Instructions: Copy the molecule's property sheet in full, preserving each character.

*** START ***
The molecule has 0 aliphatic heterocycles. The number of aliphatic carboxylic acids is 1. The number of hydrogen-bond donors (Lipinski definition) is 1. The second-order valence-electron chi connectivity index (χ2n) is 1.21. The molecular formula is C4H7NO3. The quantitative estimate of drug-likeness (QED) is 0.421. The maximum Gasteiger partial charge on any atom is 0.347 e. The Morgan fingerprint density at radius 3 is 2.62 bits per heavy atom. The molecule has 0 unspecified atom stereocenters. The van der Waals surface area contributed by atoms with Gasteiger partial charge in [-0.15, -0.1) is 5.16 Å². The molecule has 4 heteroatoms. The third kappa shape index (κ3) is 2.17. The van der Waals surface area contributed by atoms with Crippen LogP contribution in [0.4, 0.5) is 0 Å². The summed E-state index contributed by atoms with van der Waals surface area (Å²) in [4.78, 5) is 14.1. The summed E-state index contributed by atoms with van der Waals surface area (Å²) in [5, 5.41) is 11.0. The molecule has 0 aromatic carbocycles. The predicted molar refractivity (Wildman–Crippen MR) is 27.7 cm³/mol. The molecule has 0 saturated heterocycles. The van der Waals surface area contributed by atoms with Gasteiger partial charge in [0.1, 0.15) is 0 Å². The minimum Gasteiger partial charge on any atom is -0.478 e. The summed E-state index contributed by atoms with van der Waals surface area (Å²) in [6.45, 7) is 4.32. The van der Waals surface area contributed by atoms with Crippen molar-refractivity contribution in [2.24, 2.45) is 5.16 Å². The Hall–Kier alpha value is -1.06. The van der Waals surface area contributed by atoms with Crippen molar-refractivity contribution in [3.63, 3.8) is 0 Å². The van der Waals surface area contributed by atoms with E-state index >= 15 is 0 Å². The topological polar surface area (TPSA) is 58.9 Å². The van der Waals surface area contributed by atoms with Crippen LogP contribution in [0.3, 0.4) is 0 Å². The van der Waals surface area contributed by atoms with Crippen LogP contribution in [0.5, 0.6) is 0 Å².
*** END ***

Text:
The molecule has 0 aliphatic heterocycles. The number of aliphatic carboxylic acids is 1. The number of hydrogen-bond donors (Lipinski definition) is 1. The second-order valence-electron chi connectivity index (χ2n) is 1.21. The molecular formula is C4H7NO3. The quantitative estimate of drug-likeness (QED) is 0.421. The maximum Gasteiger partial charge on any atom is 0.347 e. The Morgan fingerprint density at radius 3 is 2.62 bits per heavy atom. The molecule has 0 unspecified atom stereocenters. The van der Waals surface area contributed by atoms with Gasteiger partial charge in [-0.15, -0.1) is 5.16 Å². The molecule has 4 heteroatoms. The third kappa shape index (κ3) is 2.17. The van der Waals surface area contributed by atoms with Crippen LogP contribution in [0.4, 0.5) is 0 Å². The summed E-state index contributed by atoms with van der Waals surface area (Å²) in [4.78, 5) is 14.1. The summed E-state index contributed by atoms with van der Waals surface area (Å²) in [5, 5.41) is 11.0. The molecule has 0 aromatic carbocycles. The predicted molar refractivity (Wildman–Crippen MR) is 27.7 cm³/mol. The molecule has 0 saturated heterocycles. The van der Waals surface area contributed by atoms with Gasteiger partial charge in [0.1, 0.15) is 0 Å². The minimum Gasteiger partial charge on any atom is -0.478 e. The summed E-state index contributed by atoms with van der Waals surface area (Å²) in [6.45, 7) is 4.32. The van der Waals surface area contributed by atoms with Crippen molar-refractivity contribution in [2.24, 2.45) is 5.16 Å². The Hall–Kier alpha value is -1.06. The van der Waals surface area contributed by atoms with Crippen molar-refractivity contribution in [3.63, 3.8) is 0 Å². The van der Waals surface area contributed by atoms with E-state index >= 15 is 0 Å². The topological polar surface area (TPSA) is 58.9 Å². The van der Waals surface area contributed by atoms with Crippen LogP contribution in [0.3, 0.4) is 0 Å². The van der Waals surface area contributed by atoms with Crippen LogP contribution in [0.5, 0.6) is 0 Å².